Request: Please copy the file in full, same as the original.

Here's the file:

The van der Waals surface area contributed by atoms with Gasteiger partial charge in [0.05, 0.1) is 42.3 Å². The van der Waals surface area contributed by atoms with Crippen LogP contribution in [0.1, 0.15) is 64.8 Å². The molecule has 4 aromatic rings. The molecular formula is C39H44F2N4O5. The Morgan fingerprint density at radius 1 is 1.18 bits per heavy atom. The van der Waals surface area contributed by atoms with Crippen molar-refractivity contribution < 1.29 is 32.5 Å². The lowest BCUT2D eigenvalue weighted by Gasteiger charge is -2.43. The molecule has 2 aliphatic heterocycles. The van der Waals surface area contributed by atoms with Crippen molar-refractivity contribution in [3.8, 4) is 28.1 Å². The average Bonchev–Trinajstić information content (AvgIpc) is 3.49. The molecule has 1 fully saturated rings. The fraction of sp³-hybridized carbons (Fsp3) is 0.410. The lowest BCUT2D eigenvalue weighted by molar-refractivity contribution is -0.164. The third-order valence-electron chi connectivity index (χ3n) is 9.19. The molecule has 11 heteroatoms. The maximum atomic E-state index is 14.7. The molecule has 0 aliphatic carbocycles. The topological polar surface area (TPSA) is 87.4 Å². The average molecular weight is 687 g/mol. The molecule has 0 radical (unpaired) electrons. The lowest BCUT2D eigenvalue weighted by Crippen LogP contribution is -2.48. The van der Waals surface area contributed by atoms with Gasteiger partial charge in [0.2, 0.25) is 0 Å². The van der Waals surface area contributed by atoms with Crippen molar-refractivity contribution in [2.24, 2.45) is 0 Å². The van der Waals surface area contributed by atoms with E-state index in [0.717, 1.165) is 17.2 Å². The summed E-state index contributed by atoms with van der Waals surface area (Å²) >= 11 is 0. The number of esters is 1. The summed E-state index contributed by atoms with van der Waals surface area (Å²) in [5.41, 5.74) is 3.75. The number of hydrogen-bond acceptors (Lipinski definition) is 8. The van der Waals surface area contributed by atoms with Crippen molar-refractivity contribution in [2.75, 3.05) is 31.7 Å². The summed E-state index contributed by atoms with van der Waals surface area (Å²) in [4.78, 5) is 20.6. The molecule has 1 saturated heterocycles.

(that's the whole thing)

The van der Waals surface area contributed by atoms with Gasteiger partial charge in [0.05, 0.1) is 42.3 Å². The van der Waals surface area contributed by atoms with Crippen LogP contribution in [0.1, 0.15) is 64.8 Å². The molecule has 4 aromatic rings. The molecular formula is C39H44F2N4O5. The Morgan fingerprint density at radius 1 is 1.18 bits per heavy atom. The van der Waals surface area contributed by atoms with Crippen molar-refractivity contribution < 1.29 is 32.5 Å². The lowest BCUT2D eigenvalue weighted by Gasteiger charge is -2.43. The molecule has 2 aliphatic heterocycles. The van der Waals surface area contributed by atoms with Crippen molar-refractivity contribution in [3.8, 4) is 28.1 Å². The average Bonchev–Trinajstić information content (AvgIpc) is 3.49. The molecule has 1 fully saturated rings. The fraction of sp³-hybridized carbons (Fsp3) is 0.410. The lowest BCUT2D eigenvalue weighted by molar-refractivity contribution is -0.164. The third-order valence-electron chi connectivity index (χ3n) is 9.19. The molecule has 11 heteroatoms. The maximum atomic E-state index is 14.7. The molecule has 0 aliphatic carbocycles. The topological polar surface area (TPSA) is 87.4 Å². The average molecular weight is 687 g/mol. The molecule has 0 radical (unpaired) electrons. The lowest BCUT2D eigenvalue weighted by Crippen LogP contribution is -2.48. The van der Waals surface area contributed by atoms with Gasteiger partial charge in [0.2, 0.25) is 0 Å². The van der Waals surface area contributed by atoms with Crippen molar-refractivity contribution in [2.24, 2.45) is 0 Å². The van der Waals surface area contributed by atoms with E-state index in [0.717, 1.165) is 17.2 Å². The summed E-state index contributed by atoms with van der Waals surface area (Å²) >= 11 is 0. The number of esters is 1. The summed E-state index contributed by atoms with van der Waals surface area (Å²) in [5.41, 5.74) is 3.75. The number of hydrogen-bond acceptors (Lipinski definition) is 8. The van der Waals surface area contributed by atoms with Crippen molar-refractivity contribution in [2.75, 3.05) is 31.7 Å². The summed E-state index contributed by atoms with van der Waals surface area (Å²) in [4.78, 5) is 20.6. The molecule has 1 saturated heterocycles.